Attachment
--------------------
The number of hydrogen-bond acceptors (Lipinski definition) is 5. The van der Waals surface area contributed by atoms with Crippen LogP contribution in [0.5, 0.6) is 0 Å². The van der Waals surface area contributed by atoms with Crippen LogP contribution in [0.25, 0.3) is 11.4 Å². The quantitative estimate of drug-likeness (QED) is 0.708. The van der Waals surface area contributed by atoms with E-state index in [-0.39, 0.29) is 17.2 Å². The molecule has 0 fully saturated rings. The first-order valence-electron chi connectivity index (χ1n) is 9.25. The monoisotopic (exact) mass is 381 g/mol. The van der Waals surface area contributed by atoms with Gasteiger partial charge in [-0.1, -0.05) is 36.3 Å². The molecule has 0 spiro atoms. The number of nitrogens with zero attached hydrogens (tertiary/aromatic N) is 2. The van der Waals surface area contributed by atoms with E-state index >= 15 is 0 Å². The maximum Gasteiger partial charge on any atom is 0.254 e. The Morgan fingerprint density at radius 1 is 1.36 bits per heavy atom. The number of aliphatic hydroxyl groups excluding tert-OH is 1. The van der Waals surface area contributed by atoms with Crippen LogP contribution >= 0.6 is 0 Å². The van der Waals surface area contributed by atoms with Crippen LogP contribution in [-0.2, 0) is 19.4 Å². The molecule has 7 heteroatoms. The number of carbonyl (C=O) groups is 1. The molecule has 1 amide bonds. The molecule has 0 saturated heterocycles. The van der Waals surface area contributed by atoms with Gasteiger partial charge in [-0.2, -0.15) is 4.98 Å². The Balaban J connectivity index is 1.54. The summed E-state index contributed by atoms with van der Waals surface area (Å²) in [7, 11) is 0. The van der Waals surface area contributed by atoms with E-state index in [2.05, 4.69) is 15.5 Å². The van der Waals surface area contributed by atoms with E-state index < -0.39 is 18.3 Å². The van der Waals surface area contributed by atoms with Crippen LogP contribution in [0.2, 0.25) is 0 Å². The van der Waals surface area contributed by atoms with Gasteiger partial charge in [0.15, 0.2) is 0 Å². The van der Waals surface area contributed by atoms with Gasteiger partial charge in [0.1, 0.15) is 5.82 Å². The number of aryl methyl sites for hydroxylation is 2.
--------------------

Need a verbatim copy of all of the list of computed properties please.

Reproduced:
The number of hydrogen-bond acceptors (Lipinski definition) is 5. The van der Waals surface area contributed by atoms with Crippen LogP contribution in [0.5, 0.6) is 0 Å². The van der Waals surface area contributed by atoms with Crippen LogP contribution in [0.25, 0.3) is 11.4 Å². The quantitative estimate of drug-likeness (QED) is 0.708. The van der Waals surface area contributed by atoms with E-state index in [-0.39, 0.29) is 17.2 Å². The molecule has 0 fully saturated rings. The first-order valence-electron chi connectivity index (χ1n) is 9.25. The monoisotopic (exact) mass is 381 g/mol. The van der Waals surface area contributed by atoms with Gasteiger partial charge in [-0.1, -0.05) is 36.3 Å². The molecule has 0 spiro atoms. The number of nitrogens with zero attached hydrogens (tertiary/aromatic N) is 2. The van der Waals surface area contributed by atoms with E-state index >= 15 is 0 Å². The maximum Gasteiger partial charge on any atom is 0.254 e. The Morgan fingerprint density at radius 1 is 1.36 bits per heavy atom. The number of aliphatic hydroxyl groups excluding tert-OH is 1. The van der Waals surface area contributed by atoms with Crippen LogP contribution >= 0.6 is 0 Å². The van der Waals surface area contributed by atoms with Crippen LogP contribution in [-0.2, 0) is 19.4 Å². The molecule has 7 heteroatoms. The number of carbonyl (C=O) groups is 1. The molecule has 1 amide bonds. The molecule has 0 saturated heterocycles. The van der Waals surface area contributed by atoms with Gasteiger partial charge in [-0.2, -0.15) is 4.98 Å². The Balaban J connectivity index is 1.54. The summed E-state index contributed by atoms with van der Waals surface area (Å²) in [7, 11) is 0. The van der Waals surface area contributed by atoms with E-state index in [2.05, 4.69) is 15.5 Å². The van der Waals surface area contributed by atoms with E-state index < -0.39 is 18.3 Å². The van der Waals surface area contributed by atoms with Crippen LogP contribution in [0.2, 0.25) is 0 Å². The van der Waals surface area contributed by atoms with Gasteiger partial charge in [0.15, 0.2) is 0 Å². The van der Waals surface area contributed by atoms with Gasteiger partial charge in [0.1, 0.15) is 5.82 Å². The number of aryl methyl sites for hydroxylation is 2.